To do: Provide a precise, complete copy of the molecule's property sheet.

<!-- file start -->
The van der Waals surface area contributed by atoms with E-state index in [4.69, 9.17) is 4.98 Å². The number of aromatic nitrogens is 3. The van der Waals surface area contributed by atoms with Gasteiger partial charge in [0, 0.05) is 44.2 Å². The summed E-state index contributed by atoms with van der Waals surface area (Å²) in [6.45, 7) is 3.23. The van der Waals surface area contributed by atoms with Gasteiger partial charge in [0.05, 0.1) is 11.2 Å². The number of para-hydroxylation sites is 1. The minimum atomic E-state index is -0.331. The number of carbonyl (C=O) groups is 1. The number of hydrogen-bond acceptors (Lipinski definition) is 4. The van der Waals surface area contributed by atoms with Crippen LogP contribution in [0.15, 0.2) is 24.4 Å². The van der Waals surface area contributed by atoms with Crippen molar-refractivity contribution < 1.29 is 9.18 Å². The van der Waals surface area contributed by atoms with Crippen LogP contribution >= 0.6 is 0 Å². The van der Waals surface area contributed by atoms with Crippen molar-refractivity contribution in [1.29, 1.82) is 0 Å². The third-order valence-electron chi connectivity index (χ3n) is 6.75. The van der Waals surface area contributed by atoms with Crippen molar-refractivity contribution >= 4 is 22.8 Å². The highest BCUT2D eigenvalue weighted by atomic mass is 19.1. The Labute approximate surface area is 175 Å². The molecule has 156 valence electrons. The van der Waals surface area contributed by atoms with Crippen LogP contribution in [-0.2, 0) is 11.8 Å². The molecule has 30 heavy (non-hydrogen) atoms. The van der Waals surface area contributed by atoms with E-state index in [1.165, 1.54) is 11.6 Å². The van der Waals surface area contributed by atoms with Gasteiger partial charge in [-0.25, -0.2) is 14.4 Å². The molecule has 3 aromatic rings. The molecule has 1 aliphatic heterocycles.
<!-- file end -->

The van der Waals surface area contributed by atoms with E-state index in [4.69, 9.17) is 4.98 Å². The number of aromatic nitrogens is 3. The van der Waals surface area contributed by atoms with Gasteiger partial charge in [0, 0.05) is 44.2 Å². The summed E-state index contributed by atoms with van der Waals surface area (Å²) in [6.45, 7) is 3.23. The van der Waals surface area contributed by atoms with Gasteiger partial charge in [0.05, 0.1) is 11.2 Å². The number of para-hydroxylation sites is 1. The minimum atomic E-state index is -0.331. The number of carbonyl (C=O) groups is 1. The number of hydrogen-bond acceptors (Lipinski definition) is 4. The van der Waals surface area contributed by atoms with Crippen LogP contribution in [0.15, 0.2) is 24.4 Å². The van der Waals surface area contributed by atoms with Crippen molar-refractivity contribution < 1.29 is 9.18 Å². The van der Waals surface area contributed by atoms with Crippen LogP contribution >= 0.6 is 0 Å². The van der Waals surface area contributed by atoms with Crippen molar-refractivity contribution in [1.29, 1.82) is 0 Å². The third-order valence-electron chi connectivity index (χ3n) is 6.75. The van der Waals surface area contributed by atoms with Crippen molar-refractivity contribution >= 4 is 22.8 Å². The highest BCUT2D eigenvalue weighted by atomic mass is 19.1. The Labute approximate surface area is 175 Å². The molecule has 156 valence electrons. The van der Waals surface area contributed by atoms with Crippen LogP contribution in [-0.2, 0) is 11.8 Å². The molecule has 30 heavy (non-hydrogen) atoms. The van der Waals surface area contributed by atoms with E-state index in [1.165, 1.54) is 11.6 Å². The van der Waals surface area contributed by atoms with Gasteiger partial charge in [-0.25, -0.2) is 14.4 Å². The molecule has 3 aromatic rings. The molecule has 1 aliphatic heterocycles.